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It’s time for change. Since the untimely death of George Floyd, thousands of voices have paraded across our nation in the form of widespread protests, vulnerable news articles, arduous social media posts, and stomach-wrenching, viral videos. 

Of all the sides taken, of all the claims and blaming and arguments, one thing is for certain. It’s time for change. 

The African American community has responded, crying out for change within the criminal justice system. Systemic racism has plagued our country, and the fear of further violence has the black community rising up to see American leaders address – with action – the unthinkable, unimaginable acts that have gone on long enough. 

The struggles don’t stop in the legal world, either. Black lawyers are consistently overlooked and female lawyers are interrupted more often. From law school to the corporate world, minorities face numerous obstacles regardless of university and company commitments to diversity. This invisible labor clause means longer hours and heftier administrative duties all to avoid unwarranted stereotypes.

There’s a real issue when lawyers who aren’t male and white are often told, “You don’t look like a lawyer.” It brings up the ideology of systemic racism. There may be plenty of people out there in corporate America who aren’t racist, but at the end of the day – culture speaks loudly. This culture MUST change. 

In fact, according to a 2019 demographic study by the American Bar Association, only 5% of lawyers in America are black and 36% of attorneys are women. 

Those percentages were similar in 2009. That’s 10 years of dormancy, and in my mind, if you’re not moving forward, you’re falling behind. Nobel Peace Prize winner, William Faulkner, said “The past is not dead. In fact, the past is not even the past.”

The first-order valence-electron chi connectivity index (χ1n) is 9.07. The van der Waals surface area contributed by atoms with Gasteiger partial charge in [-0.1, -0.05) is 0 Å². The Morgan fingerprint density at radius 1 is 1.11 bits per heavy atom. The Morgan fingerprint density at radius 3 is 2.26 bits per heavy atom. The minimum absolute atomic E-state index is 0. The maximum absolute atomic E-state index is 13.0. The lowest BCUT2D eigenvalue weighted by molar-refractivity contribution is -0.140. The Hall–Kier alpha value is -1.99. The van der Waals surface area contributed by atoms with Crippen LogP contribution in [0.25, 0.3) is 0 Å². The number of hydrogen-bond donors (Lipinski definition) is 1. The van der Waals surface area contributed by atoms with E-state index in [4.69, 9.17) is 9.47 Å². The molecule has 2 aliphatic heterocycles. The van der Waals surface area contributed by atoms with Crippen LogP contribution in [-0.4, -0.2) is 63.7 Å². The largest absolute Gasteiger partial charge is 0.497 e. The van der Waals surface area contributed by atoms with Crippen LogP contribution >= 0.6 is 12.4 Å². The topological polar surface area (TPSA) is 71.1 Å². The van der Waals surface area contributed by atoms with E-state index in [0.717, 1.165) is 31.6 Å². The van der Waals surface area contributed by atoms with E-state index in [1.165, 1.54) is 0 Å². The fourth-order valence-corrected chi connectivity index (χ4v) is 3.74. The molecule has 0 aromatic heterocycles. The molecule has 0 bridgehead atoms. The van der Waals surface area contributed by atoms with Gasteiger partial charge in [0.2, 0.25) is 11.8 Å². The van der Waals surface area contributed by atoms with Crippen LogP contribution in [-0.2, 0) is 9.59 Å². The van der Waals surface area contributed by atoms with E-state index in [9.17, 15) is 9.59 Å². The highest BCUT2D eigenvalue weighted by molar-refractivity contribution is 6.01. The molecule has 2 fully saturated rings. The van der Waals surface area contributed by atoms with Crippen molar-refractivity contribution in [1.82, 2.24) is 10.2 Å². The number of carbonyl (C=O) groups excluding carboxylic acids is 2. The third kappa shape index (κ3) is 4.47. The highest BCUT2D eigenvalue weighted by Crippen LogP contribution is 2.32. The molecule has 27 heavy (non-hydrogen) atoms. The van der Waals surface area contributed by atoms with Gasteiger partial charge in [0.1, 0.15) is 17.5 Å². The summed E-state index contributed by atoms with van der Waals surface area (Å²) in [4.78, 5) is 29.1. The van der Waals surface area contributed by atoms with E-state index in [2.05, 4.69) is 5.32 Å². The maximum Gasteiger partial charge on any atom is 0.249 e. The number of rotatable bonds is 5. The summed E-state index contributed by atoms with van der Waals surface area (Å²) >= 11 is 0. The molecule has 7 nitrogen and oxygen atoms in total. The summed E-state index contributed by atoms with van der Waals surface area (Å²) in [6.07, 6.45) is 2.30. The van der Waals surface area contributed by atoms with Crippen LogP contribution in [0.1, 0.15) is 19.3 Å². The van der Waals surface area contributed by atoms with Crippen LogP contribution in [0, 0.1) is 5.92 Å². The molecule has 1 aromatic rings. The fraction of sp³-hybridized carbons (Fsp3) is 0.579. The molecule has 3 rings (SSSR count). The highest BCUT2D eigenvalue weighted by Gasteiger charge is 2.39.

Gender and white privilege is real, and it’s going to take more than protests (albeit necessary) to see a shift. Not only do people of color and women need to confidently pave their way towards representation, but those graced with instant acquisition must be willing to let us in the front – not the back – door. Systemic racism persuades us to cling to like-minded, homogeneous groups, and both sides must fight back. In the same way choosing an esteemable act shifts your focus from inward to outward, making habitual choices to choose unity will train your mind to celebrate differences rather than avoid them. 

And speaking of esteemable acts, there’s a strategy to changing yourself, thereby changing the world around you. It starts with YOU. It starts with admitting that everyone has blindspots, and that you, too, might be wrong. It’s time to lean in, ask the hard questions, and have the tough conversations. That goes for the legal community, too. We need to ask ourselves why black and woman lawyers are so few. We need to ask ourselves what image we expect, and change that image if needed. If we’ve learned anything from the past few weeks, it’s that we need proof of progress, and we need it NOW. 

Until next time, I’m Francine D. Ward – Your Work. Your Property. Your Dream. Protected and Moving Forward.


Francine D. Ward headshot

Francine D. Ward
Attorney-At-Law, Author, Speaker

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